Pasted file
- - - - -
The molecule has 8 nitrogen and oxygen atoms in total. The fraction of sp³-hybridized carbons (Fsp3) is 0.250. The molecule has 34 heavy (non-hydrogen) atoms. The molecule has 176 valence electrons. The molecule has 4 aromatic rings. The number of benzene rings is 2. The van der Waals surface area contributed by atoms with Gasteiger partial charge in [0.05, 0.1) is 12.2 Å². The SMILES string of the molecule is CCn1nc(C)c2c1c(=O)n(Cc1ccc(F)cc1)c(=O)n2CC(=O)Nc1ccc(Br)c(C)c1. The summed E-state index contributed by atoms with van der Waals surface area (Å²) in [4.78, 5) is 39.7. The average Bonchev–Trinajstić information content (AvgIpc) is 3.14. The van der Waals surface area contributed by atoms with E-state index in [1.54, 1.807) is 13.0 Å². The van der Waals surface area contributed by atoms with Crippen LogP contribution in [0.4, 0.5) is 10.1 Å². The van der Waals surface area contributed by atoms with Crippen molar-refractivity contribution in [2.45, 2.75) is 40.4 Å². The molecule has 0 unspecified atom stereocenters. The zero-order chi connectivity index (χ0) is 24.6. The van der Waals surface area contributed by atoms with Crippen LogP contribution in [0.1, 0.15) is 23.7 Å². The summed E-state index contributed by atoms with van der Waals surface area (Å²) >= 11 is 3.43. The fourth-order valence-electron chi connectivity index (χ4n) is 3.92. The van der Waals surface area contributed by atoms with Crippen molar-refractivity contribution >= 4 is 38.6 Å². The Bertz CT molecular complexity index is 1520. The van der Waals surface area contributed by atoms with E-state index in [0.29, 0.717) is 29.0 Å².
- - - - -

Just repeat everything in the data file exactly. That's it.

The molecule has 8 nitrogen and oxygen atoms in total. The fraction of sp³-hybridized carbons (Fsp3) is 0.250. The molecule has 34 heavy (non-hydrogen) atoms. The molecule has 176 valence electrons. The molecule has 4 aromatic rings. The number of benzene rings is 2. The van der Waals surface area contributed by atoms with Gasteiger partial charge in [0.05, 0.1) is 12.2 Å². The SMILES string of the molecule is CCn1nc(C)c2c1c(=O)n(Cc1ccc(F)cc1)c(=O)n2CC(=O)Nc1ccc(Br)c(C)c1. The summed E-state index contributed by atoms with van der Waals surface area (Å²) in [4.78, 5) is 39.7. The average Bonchev–Trinajstić information content (AvgIpc) is 3.14. The van der Waals surface area contributed by atoms with E-state index in [1.54, 1.807) is 13.0 Å². The van der Waals surface area contributed by atoms with Crippen LogP contribution in [0.4, 0.5) is 10.1 Å². The van der Waals surface area contributed by atoms with Crippen molar-refractivity contribution in [2.45, 2.75) is 40.4 Å². The molecule has 0 unspecified atom stereocenters. The zero-order chi connectivity index (χ0) is 24.6. The van der Waals surface area contributed by atoms with Crippen LogP contribution in [0.1, 0.15) is 23.7 Å². The summed E-state index contributed by atoms with van der Waals surface area (Å²) >= 11 is 3.43. The fourth-order valence-electron chi connectivity index (χ4n) is 3.92. The van der Waals surface area contributed by atoms with Crippen molar-refractivity contribution >= 4 is 38.6 Å². The Bertz CT molecular complexity index is 1520. The van der Waals surface area contributed by atoms with E-state index in [0.29, 0.717) is 29.0 Å².